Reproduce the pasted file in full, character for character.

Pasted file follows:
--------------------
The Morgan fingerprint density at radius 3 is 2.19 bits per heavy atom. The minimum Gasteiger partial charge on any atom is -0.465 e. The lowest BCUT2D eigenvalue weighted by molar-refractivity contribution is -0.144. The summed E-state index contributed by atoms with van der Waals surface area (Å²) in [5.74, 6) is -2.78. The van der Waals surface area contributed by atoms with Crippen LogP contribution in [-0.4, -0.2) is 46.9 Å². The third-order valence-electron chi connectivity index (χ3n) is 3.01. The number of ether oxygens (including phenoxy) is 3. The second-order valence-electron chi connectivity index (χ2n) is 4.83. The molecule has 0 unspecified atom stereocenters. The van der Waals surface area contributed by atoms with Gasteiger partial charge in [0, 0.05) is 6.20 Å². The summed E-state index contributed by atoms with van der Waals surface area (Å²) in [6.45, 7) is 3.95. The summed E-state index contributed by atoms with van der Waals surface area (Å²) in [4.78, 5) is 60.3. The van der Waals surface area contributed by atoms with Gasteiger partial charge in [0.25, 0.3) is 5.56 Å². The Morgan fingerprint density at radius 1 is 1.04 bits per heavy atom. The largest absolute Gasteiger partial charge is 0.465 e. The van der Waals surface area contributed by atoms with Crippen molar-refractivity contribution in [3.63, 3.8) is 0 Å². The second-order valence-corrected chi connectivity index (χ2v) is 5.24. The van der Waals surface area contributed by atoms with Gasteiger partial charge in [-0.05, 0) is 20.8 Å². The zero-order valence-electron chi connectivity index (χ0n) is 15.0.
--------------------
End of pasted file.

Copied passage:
The Morgan fingerprint density at radius 3 is 2.19 bits per heavy atom. The minimum Gasteiger partial charge on any atom is -0.465 e. The lowest BCUT2D eigenvalue weighted by molar-refractivity contribution is -0.144. The summed E-state index contributed by atoms with van der Waals surface area (Å²) in [5.74, 6) is -2.78. The van der Waals surface area contributed by atoms with Crippen LogP contribution in [-0.4, -0.2) is 46.9 Å². The third-order valence-electron chi connectivity index (χ3n) is 3.01. The number of ether oxygens (including phenoxy) is 3. The second-order valence-electron chi connectivity index (χ2n) is 4.83. The molecule has 0 unspecified atom stereocenters. The van der Waals surface area contributed by atoms with Gasteiger partial charge in [0, 0.05) is 6.20 Å². The summed E-state index contributed by atoms with van der Waals surface area (Å²) in [6.45, 7) is 3.95. The summed E-state index contributed by atoms with van der Waals surface area (Å²) in [4.78, 5) is 60.3. The van der Waals surface area contributed by atoms with Gasteiger partial charge in [0.25, 0.3) is 5.56 Å². The Morgan fingerprint density at radius 1 is 1.04 bits per heavy atom. The largest absolute Gasteiger partial charge is 0.465 e. The van der Waals surface area contributed by atoms with Crippen molar-refractivity contribution in [3.63, 3.8) is 0 Å². The second-order valence-corrected chi connectivity index (χ2v) is 5.24. The van der Waals surface area contributed by atoms with Gasteiger partial charge in [-0.05, 0) is 20.8 Å². The zero-order valence-electron chi connectivity index (χ0n) is 15.0.